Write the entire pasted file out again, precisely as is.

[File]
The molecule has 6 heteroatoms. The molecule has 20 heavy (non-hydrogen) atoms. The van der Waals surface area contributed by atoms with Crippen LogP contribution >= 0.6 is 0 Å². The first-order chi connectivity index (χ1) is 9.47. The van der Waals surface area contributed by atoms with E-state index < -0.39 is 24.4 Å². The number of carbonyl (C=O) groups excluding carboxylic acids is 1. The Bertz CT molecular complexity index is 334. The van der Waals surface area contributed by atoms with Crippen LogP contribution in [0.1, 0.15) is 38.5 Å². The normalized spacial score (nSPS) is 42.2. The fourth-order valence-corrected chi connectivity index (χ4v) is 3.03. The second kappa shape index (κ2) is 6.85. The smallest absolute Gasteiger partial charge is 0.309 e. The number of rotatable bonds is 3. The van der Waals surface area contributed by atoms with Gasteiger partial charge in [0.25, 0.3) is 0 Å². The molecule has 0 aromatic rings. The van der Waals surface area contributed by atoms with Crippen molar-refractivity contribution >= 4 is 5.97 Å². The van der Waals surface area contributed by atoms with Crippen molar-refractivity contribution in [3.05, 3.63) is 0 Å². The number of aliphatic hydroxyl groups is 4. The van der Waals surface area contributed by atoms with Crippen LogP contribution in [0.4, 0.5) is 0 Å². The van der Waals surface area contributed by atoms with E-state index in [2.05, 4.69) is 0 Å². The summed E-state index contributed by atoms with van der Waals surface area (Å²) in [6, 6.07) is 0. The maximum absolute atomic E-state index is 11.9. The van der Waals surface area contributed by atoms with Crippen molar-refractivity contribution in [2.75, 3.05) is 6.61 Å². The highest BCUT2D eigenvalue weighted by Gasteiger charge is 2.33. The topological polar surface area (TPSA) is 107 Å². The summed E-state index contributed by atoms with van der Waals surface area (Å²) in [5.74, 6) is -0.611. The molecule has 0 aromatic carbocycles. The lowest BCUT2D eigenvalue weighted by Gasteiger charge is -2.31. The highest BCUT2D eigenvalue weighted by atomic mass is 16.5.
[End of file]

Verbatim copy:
The molecule has 6 heteroatoms. The molecule has 20 heavy (non-hydrogen) atoms. The van der Waals surface area contributed by atoms with Crippen LogP contribution >= 0.6 is 0 Å². The first-order chi connectivity index (χ1) is 9.47. The van der Waals surface area contributed by atoms with E-state index < -0.39 is 24.4 Å². The number of carbonyl (C=O) groups excluding carboxylic acids is 1. The Bertz CT molecular complexity index is 334. The van der Waals surface area contributed by atoms with Crippen LogP contribution in [0.1, 0.15) is 38.5 Å². The normalized spacial score (nSPS) is 42.2. The fourth-order valence-corrected chi connectivity index (χ4v) is 3.03. The second kappa shape index (κ2) is 6.85. The smallest absolute Gasteiger partial charge is 0.309 e. The number of rotatable bonds is 3. The van der Waals surface area contributed by atoms with Gasteiger partial charge in [0.25, 0.3) is 0 Å². The molecule has 0 aromatic rings. The van der Waals surface area contributed by atoms with Crippen molar-refractivity contribution >= 4 is 5.97 Å². The van der Waals surface area contributed by atoms with Crippen molar-refractivity contribution in [3.05, 3.63) is 0 Å². The number of aliphatic hydroxyl groups is 4. The van der Waals surface area contributed by atoms with Crippen LogP contribution in [0.4, 0.5) is 0 Å². The van der Waals surface area contributed by atoms with E-state index in [2.05, 4.69) is 0 Å². The summed E-state index contributed by atoms with van der Waals surface area (Å²) in [6, 6.07) is 0. The maximum absolute atomic E-state index is 11.9. The van der Waals surface area contributed by atoms with Crippen molar-refractivity contribution in [2.75, 3.05) is 6.61 Å². The highest BCUT2D eigenvalue weighted by Gasteiger charge is 2.33. The topological polar surface area (TPSA) is 107 Å². The summed E-state index contributed by atoms with van der Waals surface area (Å²) in [5.74, 6) is -0.611. The molecule has 0 aromatic carbocycles. The lowest BCUT2D eigenvalue weighted by Gasteiger charge is -2.31. The highest BCUT2D eigenvalue weighted by atomic mass is 16.5.